Enforcement of SOPs and guidelines needed in nursing homes, care centres
IN Malaysia, there doesn’t seem to be a uniform standard operating procedure (SOP) for nursing homes and care centres.
It is quite noticeable in the licensed and unlicensed homes and centres that there is no adherence to regulations in terms of quality, types of services offered and fees.
Currently, the Care Centre Act 1993 (Act 506) regulates the care centres and it is under the purview of the Welfare Department; while the Private Healthcare Facilities and Services Act 2006 (Act 586), under the Ministry of Health, regulates nursing homes.
However, not all facilities are registered. In addition, the facilities, services and prices are quite varied.
A nursing home or care centre can go from a simple house with a few staff to man the place and no activities or medical personnel, to a fully furnished building with ample activities, services and skilled medical personnel.
Each home and centre is unique and different from the next one.
Some do not even have a head of nursing and registered nurses, which are requirements by the Ministry of Health for nursing homes.
Families paying the annual or monthly fee have no idea what they should get for that price range, nor what they can get if they pay less or more.
This is like going to a hotel and not being sure if you are even going to get the basic facilities (like a shower and air-cond), let alone Wifi and TV.
Like hotels, the nursing homes and care centres should offer a standard range of quality, services and prices. The variation in fees would determine if a home is a three-star, four-star or five-star facility.
This is a situation that the Ministry of Health is aware of and wants to rectify.
It is hoped that with the introduction of the Aged Healthcare Act, which the Ministry is now fine-tuning, there will be a uniform standard of quality care for the elderly. This new Act will also see both the nursing homes and care centres being regulated by the same piece of legislation.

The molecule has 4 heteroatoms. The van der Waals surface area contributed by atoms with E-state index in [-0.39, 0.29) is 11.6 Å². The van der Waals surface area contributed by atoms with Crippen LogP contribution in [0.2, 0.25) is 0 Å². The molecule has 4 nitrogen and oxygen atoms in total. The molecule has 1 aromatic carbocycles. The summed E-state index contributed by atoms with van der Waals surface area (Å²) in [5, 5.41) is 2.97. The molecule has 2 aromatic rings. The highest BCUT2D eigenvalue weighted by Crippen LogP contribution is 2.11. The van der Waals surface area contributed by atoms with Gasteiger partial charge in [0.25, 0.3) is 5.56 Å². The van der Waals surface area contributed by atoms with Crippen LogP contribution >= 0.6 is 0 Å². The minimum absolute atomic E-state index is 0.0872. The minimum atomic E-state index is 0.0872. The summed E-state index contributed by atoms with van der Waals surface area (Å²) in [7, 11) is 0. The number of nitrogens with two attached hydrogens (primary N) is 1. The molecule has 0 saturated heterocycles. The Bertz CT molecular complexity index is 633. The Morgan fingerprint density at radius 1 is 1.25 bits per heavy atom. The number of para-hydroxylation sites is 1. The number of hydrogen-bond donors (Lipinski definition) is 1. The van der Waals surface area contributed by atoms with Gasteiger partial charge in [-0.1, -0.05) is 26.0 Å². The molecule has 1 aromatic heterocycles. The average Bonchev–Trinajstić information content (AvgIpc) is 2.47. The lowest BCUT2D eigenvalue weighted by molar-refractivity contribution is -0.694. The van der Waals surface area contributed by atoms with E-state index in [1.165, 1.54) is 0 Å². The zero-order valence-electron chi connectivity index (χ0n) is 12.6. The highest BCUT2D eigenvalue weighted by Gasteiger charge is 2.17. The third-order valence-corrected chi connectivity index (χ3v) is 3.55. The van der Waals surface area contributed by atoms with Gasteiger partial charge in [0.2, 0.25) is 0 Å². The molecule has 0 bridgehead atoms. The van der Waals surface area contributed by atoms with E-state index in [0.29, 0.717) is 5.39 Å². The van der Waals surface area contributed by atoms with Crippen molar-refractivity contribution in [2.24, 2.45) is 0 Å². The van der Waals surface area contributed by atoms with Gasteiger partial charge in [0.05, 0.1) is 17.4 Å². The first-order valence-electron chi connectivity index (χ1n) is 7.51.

Much is expected of the impending Aged Healthcare Act. However, the existing Acts also need to be improved to provide better protection for the elderly and their families as demand for such services and facilities continues to increase. Currently, Malaysians are paying for services and facilities that are not on par with their needs, and without the proper legal framework, they have no protection.
In matured markets like Australia and New Zealand, which have long establised the senior living concept and industry, the laws are stringent and enforcement is rigorous.
Families know the range of services being offered as well as the fee structure. The nursing homes and care centres adhere to these standards which are set by the government.
This is something Malaysia needs to achieve soon, because our country is running out of time. The population is rapidly ageing.
Not only is there a need for uniformity in services and prices offered by nursing homes and care centres, but there also needs to be enforcement of these standards.
By having standardised facilities, services and fees, families will not be confused when trying to locate the right centre or home for their loved one.
They will know what to expect when they pay a certain fee, rather than a situation where anything goes, which is what is happening now.
They will also have peace of mind knowing that their beloved parents or grandparents are getting the best quality care and are living in an environment that offers all the necessary facilities, personnel and skills to care for them on a daily basis.
Aged Care Group (ACG) is organising the Sustainable Retirement & Aged Care (SRAC) conference on Oct 22, 2015, at the Majestic Hotel, Kuala Lumpur. The theme is “A Shared Synergy Towards an Integrated Ecosystem”. To find out more and to register, go to http://agedcare.com.my/sustainable-retirement-aged-care-conference/.